Al-Qaduli is rumoured to have favoured reconciliation with al-Qaeda and its Syrian affiliate Al-Nusra Front, after al-Qaeda cut off ties with ISIL in early 2014. He also reportedly believed ISIL's leadership should be composed of both Arabs and foreigners, in contrast to the dominance of Iraqis in the group.[12][20]

Al-Qaduli was a key coordination link between al-Baghdadi and his inner circle and his emirs in different provinces across the group's territory in Syria, Iraq and Libya.[12] The New York Times reported in November 2015 that al-Qaduli had visited Libya, where ISIL had established a powerful branch centered in the city of Sirte.[21]

In March 2015, it was rumoured that Abu Bakr al-Baghdadi, leader of ISIL, had suffered injuries, leaving him incapacitated.[22] Hisham al-Hashimi wrote of al-Qaduli: "He is smart, and a good leader and administrator. If Baghdadi ends up dying, he will lead them."[12] According to The New York Observer, al-Qaduli was described by people who knew him as being dynamic, possessing operational experience and having very good contacts. It was reported that he was a charismatic preacher. But most importantly, al-Qaduli supposedly excelled in battle strategy. That is where he made his mark both in al-Qaeda and in ISIL.[10]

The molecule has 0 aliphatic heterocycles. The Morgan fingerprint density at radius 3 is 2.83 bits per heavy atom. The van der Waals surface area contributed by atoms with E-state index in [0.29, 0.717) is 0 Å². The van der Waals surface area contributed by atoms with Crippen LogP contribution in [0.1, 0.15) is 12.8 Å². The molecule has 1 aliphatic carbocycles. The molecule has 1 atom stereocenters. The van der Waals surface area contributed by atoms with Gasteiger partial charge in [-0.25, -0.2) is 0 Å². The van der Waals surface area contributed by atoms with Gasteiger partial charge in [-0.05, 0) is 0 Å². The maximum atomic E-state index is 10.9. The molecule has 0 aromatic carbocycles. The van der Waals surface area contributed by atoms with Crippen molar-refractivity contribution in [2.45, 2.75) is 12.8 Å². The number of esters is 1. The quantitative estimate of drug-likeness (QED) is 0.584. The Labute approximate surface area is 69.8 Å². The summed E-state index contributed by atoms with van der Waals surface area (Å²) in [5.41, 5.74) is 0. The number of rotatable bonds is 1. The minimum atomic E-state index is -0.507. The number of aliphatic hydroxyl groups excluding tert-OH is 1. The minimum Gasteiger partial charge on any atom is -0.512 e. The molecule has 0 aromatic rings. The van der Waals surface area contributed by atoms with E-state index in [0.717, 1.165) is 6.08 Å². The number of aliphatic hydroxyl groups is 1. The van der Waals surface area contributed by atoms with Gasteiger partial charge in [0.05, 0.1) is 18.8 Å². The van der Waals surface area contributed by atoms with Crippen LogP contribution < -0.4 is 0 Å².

Reports of death[edit]

According to the Iraqi Defence Ministry, Abdulrahman Mustafa al-Qaduli was killed on 12 May 2015, in a US-led coalition airstrike on a mosque in Tal Afar. The airstrike was reported to have killed dozens of other militants present.[23] However, the video of the attack shown by the Iraqi Defence ministry was actually of a Coalition airstrike in Mosul, 40 miles away, on 4 May.[24] The U.S. Defense Department said that it had no information to corroborate the claims, and United States Central Command stated that no mosques had been struck by Coalition aircraft.[25][26] The Iraqi media again reported al-Qaduli’s death in a 12 December 2015 airstrike,[27] but this was also disputed.[28]